Encyclopedia of Religion (2nd edition; edited by Lindsay Jones)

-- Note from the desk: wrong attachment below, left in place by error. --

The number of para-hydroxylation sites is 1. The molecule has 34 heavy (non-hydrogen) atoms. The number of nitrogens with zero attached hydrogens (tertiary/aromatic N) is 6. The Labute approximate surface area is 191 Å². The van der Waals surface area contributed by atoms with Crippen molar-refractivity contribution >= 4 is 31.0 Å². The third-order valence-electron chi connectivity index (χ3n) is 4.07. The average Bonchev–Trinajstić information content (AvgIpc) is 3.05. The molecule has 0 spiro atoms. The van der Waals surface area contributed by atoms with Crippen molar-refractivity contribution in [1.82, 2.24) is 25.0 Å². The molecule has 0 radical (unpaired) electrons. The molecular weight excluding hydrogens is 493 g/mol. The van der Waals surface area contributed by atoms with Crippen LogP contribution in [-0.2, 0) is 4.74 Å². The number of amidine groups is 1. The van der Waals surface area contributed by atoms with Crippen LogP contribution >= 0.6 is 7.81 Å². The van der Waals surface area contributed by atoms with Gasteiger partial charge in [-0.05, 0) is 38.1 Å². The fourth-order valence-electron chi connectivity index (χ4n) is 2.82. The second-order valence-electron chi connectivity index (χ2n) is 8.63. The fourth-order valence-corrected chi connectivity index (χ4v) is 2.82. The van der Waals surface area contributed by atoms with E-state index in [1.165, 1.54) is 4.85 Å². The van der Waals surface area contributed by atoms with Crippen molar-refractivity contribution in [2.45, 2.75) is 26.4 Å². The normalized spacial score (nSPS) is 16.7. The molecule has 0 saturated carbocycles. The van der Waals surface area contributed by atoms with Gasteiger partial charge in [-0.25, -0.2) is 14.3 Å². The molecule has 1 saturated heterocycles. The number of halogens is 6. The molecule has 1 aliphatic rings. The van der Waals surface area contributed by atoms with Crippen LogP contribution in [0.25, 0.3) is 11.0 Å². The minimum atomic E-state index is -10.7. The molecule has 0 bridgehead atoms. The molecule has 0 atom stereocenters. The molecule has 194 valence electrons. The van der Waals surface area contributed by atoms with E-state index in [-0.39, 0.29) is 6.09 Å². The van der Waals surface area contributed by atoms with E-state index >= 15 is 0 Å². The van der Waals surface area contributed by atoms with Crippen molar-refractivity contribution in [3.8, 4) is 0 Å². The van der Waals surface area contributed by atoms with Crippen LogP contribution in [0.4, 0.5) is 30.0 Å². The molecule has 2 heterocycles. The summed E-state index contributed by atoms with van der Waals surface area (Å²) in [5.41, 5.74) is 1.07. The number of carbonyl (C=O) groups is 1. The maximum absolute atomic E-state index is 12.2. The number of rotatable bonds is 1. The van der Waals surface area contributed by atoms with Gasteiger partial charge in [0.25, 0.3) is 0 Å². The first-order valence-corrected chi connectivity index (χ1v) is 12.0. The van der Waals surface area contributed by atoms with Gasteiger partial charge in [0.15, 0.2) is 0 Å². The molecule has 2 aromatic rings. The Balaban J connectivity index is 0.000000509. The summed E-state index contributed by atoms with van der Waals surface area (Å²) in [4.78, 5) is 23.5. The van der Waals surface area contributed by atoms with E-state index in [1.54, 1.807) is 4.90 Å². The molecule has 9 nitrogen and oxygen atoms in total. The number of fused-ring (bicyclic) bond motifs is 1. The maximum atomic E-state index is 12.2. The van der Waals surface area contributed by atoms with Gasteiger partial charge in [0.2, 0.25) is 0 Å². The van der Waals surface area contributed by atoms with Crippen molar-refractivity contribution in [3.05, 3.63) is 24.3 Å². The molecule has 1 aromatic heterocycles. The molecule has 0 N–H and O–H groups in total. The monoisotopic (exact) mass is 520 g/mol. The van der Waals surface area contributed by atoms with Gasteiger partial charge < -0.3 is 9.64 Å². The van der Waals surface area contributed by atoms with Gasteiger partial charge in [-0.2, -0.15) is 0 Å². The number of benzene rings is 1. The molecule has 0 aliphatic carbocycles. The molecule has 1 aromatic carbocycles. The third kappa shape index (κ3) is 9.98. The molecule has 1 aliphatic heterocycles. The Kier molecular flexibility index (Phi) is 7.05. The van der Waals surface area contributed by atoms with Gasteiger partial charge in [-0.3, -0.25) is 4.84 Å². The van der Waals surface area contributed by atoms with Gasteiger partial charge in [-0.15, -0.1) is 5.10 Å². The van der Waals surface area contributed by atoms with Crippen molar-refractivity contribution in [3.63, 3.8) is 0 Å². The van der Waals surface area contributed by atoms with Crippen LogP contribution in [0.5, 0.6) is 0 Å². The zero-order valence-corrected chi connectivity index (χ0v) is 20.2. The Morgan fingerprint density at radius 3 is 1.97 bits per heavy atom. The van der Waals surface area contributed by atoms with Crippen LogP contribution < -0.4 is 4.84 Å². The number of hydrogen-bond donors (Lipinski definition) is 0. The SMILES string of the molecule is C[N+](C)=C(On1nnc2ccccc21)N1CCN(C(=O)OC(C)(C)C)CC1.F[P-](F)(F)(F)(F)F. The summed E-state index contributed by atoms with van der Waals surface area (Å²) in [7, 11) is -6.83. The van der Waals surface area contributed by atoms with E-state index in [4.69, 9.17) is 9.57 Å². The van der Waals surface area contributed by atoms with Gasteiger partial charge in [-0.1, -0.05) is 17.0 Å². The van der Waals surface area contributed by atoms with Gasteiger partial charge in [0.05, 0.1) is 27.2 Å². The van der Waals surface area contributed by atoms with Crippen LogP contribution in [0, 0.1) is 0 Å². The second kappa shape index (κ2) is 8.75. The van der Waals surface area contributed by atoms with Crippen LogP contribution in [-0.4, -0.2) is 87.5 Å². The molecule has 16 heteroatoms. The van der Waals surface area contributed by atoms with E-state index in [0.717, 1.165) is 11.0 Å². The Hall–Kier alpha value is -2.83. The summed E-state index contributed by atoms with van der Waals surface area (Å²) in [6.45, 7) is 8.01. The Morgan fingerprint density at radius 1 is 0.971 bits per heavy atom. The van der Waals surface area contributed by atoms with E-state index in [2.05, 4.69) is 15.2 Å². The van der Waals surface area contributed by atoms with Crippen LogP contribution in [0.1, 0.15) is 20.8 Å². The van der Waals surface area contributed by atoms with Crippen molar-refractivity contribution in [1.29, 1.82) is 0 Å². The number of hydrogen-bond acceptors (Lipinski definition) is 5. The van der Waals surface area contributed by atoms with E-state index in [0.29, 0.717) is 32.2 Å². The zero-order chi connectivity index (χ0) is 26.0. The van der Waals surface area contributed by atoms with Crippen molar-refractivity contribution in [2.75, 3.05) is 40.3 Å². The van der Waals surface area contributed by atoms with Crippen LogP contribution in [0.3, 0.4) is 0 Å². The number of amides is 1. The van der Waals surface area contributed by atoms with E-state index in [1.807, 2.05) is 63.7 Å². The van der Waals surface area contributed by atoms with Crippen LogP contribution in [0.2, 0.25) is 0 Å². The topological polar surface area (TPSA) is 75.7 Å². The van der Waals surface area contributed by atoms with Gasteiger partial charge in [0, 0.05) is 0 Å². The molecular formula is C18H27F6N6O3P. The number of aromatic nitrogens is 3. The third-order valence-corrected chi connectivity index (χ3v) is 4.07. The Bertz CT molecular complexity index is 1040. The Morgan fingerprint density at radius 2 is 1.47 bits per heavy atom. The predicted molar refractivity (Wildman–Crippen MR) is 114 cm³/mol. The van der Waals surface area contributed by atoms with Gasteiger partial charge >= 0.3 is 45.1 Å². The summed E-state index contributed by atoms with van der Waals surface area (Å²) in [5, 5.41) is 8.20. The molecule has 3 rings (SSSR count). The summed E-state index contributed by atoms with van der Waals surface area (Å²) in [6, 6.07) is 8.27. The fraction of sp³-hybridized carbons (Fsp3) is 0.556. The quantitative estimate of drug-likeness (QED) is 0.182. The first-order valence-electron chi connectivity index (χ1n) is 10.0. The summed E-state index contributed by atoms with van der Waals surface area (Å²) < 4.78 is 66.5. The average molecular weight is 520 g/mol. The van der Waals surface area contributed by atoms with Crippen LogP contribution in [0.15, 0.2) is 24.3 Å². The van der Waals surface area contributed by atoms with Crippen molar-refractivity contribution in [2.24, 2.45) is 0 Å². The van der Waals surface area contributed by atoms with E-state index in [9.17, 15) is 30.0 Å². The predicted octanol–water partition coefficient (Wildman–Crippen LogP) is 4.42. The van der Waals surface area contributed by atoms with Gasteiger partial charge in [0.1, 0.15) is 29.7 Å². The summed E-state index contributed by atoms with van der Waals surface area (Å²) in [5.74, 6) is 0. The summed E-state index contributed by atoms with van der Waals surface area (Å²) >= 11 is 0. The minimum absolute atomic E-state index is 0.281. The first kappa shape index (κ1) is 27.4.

“The Encyclopedia of Religion, first published in 1987, sought ‘to introduce educated, nonspecialist readers to important ideas, practices, and persons in the religious experience of humankind from the Paleolithic past to our day.’ It had been some 65 years since the last volume of a similar effort, the Encyclopedia of Religion and Ethics (New York: Scribner, 1911-22), was published, prompting two reviewers to prophesy that it was ‘extremely unlikely another encyclopedia of religion on this scale [would] appear in English for at least another generation.’ Just about a generation has passed, and the second edition of the Encyclopedia of Religion has appeared, right on schedule. The second edition contains ‘well over five hundred new topics, nearly one thousand completely new articles, and 1.5 million more words than the original.’ In his preface, the editor provides an excellent service to readers by clearly distinguishing the differences in content between the two editions. All 2,750 entries from the first edition were examined for revision, 1,800 of them remaining essentially unchanged. While entries in both editions are signed, the name of the scholar is followed by the date 1987 in the new edition, thereby indicating the article is reprinted with few or no changes. When entries were updated for the second edition, either by the original author or by another scholar, a single name will be followed by two dates (1987 and 2005) or two names will be listed, each followed by one of the two years. The editors considered some articles from the first edition worthy of inclusion in the second but no longer state-of-the-art (e.g., Mysticism, Rites of passage, Sexuality). Here, the entry is reprinted with the title qualified by ‘First Edition’ and is then followed by a completely new article with the same title but the qualifier ‘Further Considerations.’ Most, if not all, entries conclude with supplemental bibliographies, often updated even if the entry itself was not. When they have been updated, the new citations follow the original bibliography under the heading ‘New Sources.’ Much is completely new to the second edition, most notably in the expansion of composite entries. Employed in the first edition, these composite entries consist of related sets of articles. Beginning with a general overview, articles that explore, for example, tradition-specific aspects of the Afterlife or geographical differences in Buddhism follow. Significant new composite entries have been added for Ecology and religion and Gender and religion, along with a significantly expanded composite entry for Law and religion. New religious movements is another area with enhanced coverage, including an expanded composite entry and new individual entries such as Branch Davidians; Hubbard, L. Ron; UFO religions; and Wicca. The important relationship between religion and science is explored in new entries for Bioethics and Genetics and religion, as well as a thoroughly revised entry for Science and religion. Each volume now contains a ‘visual essay’-basically plates of color illustrations with accompanying text on such topics as ‘Sacred Time’ or ‘Efficacious Images’-that seeks ‘to demonstrate how pervasively visual culture permeates religion.’ Sadly, more than 50 new biographical entries have been added for scholars of religion who have passed away since the first edition was published. Included is the great Islamicist Annemarie Schimmel, one of the editors of the first edition of the Encyclopedia of Religion and this reviewer’s teacher. Requiescat in pace. Distinguishing content between the two editions is less clear when entries have been omitted or incorporated into another. A cursory review of one volume of the first edition produced a couple of examples. According to the excellent index, Muro Kyuso, a Japanese scholar of neo-Confucianism in the seventeenth and eighteenth centuries, is nowhere to be found in the second edition. The entry for Nawrz, the Persian New Year, is now given brief mention in the article on Islamic religious year. Arguably, both are minor subjects in the greater scheme of the encyclopedia as a whole, but their omission does suggest that consideration be given to keeping both editions handy. Volume 15 contains, in addition to the index, a ‘Synoptic Outline of Contents’ which sorts entry headings under topics related to either individual religions and religious traditions or religious studies. Also in this volume is an appendix with 21 entries that could not be included in the main A-Z portion of the encyclopedia ‘due to time constraints … ‘”–Christopher McConnell, Copyright, American Library Association. All rights reserved.